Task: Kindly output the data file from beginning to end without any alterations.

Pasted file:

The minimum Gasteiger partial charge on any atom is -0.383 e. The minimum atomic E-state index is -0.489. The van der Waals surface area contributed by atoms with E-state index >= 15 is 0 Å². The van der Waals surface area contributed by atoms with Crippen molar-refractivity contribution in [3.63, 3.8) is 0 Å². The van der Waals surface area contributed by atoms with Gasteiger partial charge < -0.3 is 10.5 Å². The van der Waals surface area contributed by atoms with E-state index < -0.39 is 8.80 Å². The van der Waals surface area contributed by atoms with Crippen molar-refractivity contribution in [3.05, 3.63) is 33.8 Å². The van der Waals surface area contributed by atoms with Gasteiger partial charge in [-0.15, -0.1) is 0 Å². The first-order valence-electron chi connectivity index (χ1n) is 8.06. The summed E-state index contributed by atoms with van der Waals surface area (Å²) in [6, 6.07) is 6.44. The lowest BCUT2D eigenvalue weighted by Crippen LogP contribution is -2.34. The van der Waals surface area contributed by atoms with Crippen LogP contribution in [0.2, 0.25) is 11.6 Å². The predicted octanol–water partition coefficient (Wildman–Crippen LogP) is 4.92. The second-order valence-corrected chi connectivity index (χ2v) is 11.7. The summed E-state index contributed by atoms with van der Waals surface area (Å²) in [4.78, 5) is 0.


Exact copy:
The minimum Gasteiger partial charge on any atom is -0.383 e. The minimum atomic E-state index is -0.489. The van der Waals surface area contributed by atoms with E-state index >= 15 is 0 Å². The van der Waals surface area contributed by atoms with Crippen molar-refractivity contribution in [3.63, 3.8) is 0 Å². The van der Waals surface area contributed by atoms with Gasteiger partial charge < -0.3 is 10.5 Å². The van der Waals surface area contributed by atoms with E-state index < -0.39 is 8.80 Å². The van der Waals surface area contributed by atoms with Crippen molar-refractivity contribution in [3.05, 3.63) is 33.8 Å². The van der Waals surface area contributed by atoms with Gasteiger partial charge in [-0.15, -0.1) is 0 Å². The first-order valence-electron chi connectivity index (χ1n) is 8.06. The summed E-state index contributed by atoms with van der Waals surface area (Å²) in [6, 6.07) is 6.44. The lowest BCUT2D eigenvalue weighted by Crippen LogP contribution is -2.34. The van der Waals surface area contributed by atoms with Crippen LogP contribution in [0.2, 0.25) is 11.6 Å². The predicted octanol–water partition coefficient (Wildman–Crippen LogP) is 4.92. The second-order valence-corrected chi connectivity index (χ2v) is 11.7. The summed E-state index contributed by atoms with van der Waals surface area (Å²) in [4.78, 5) is 0.